The same sorts of tectonic policy shifts are in progress in both the U.S. and Europe. In Europe, the Germans and other hard money advocates made the ECB in the image and likeness of the Bundesbank with all the safeguards they could imagine. Then they proceeded to implement a tight-fisted Germanic policy over Europe including the enforcement of painful budget rules on fellow EU members. This austerity may have had a constituency in Germany, Austria, the Netherlands, and a few other places, but it was not the preferred policy for most in Europe. Greece, Spain, Ireland, Italy, and Portugal were caught in painful fiscal traps. Not surprisingly, down the road, the rest of the monetary union rebelled and although the ECB has only an inflation mandate it now has an average rate target- no longer a ceiling rate. And with an unspecified average as the target, the ECB can do almost anything. The ECB has made its separation from the Bundesbank complete- we have lift off.

In the U.S., former Fed Chair Janet Yellen, now U.S. Treasury Secretary, has warned that inflation will be hard to contain and has sided with a World Bank forecast that sees world growth slumping to 2.9% in 2022 from what was 5.7% in 2021 – the Bank previously had looked for 4.1% growth in 2022. Meanwhile, inflation is expected to remain elevated, and the Russia-Ukraine war is a major culprit in this slow and painful adjustment process.

Janet Yellen's concerns about stubborn inflation are joined by earlier comments from former Federal Reserve Governor and Vice-chair Alan Blinder who wrote an Op-Ed warning to not expect miracles from Fed policy. Miracles? How about results?

Line up all these comments and you find weakening growth and warnings for stubborn global inflation and a Federal Reserve that might not find it 'easy' to achieve its 2% target.

But why? I thought that the 'zero bound' was 'the problem' and that central bankers 'knew' how to control inflation...silly me!

The real point here is that concerns of growth and of rising unemployment have risen. Several decades of low inflation have caused central bankers to assume that low inflation is the way of the world, and that central bank policy needn't be vigilant (or as vigilant) anymore. In the U.S., the Fed already has changed its operating statement to make full employment its primary goal pledging to use 'all its tools' to create full employment; it is silent on inflation other than to admit it targets an average of 2% that can and should be 'overshot' from time to time without penalty.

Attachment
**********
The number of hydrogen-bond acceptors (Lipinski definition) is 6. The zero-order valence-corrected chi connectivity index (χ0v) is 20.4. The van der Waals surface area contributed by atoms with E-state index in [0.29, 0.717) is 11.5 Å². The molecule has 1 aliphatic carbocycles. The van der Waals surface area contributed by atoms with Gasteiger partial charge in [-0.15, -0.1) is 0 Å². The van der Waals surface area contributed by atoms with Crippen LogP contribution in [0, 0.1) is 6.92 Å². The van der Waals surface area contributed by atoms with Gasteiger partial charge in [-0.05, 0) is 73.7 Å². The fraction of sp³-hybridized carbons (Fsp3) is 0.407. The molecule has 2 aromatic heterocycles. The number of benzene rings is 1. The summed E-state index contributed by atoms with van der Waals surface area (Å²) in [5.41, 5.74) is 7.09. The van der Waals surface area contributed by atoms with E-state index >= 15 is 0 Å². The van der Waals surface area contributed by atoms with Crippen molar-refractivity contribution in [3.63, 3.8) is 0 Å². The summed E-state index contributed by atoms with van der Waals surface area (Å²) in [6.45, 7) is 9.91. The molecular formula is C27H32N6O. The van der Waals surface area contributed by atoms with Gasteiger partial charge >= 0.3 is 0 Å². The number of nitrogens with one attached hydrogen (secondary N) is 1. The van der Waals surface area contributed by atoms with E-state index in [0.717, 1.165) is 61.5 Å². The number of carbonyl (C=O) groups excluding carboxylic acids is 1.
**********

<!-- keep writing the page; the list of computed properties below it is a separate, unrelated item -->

Paul Volcker is dead
Paul Volcker is dead- both literally and figuratively. There is no will to fight inflation as Paul once did. There is a new belief that inflation is not the risk as it was through the entire Post War period until Volcker helped to corral it. So, this is where stagflation comes from. When central bankers are unwilling to pay the price to stop inflation, inflation does not crawl back into the tube on its own and die. It remains too high; it adversely affects growth. When central bankers avoid creating recessions; they take too long (maybe never?) to achieve price stability; growth suffers, and inflation lingers. In short, Stagflation is what central bankers' policy objective have become. They are targeting stagflation. So, there is a good chance that we will get it.

Commentaries are the opinions of the author and do not reflect the views of Haver Analytics.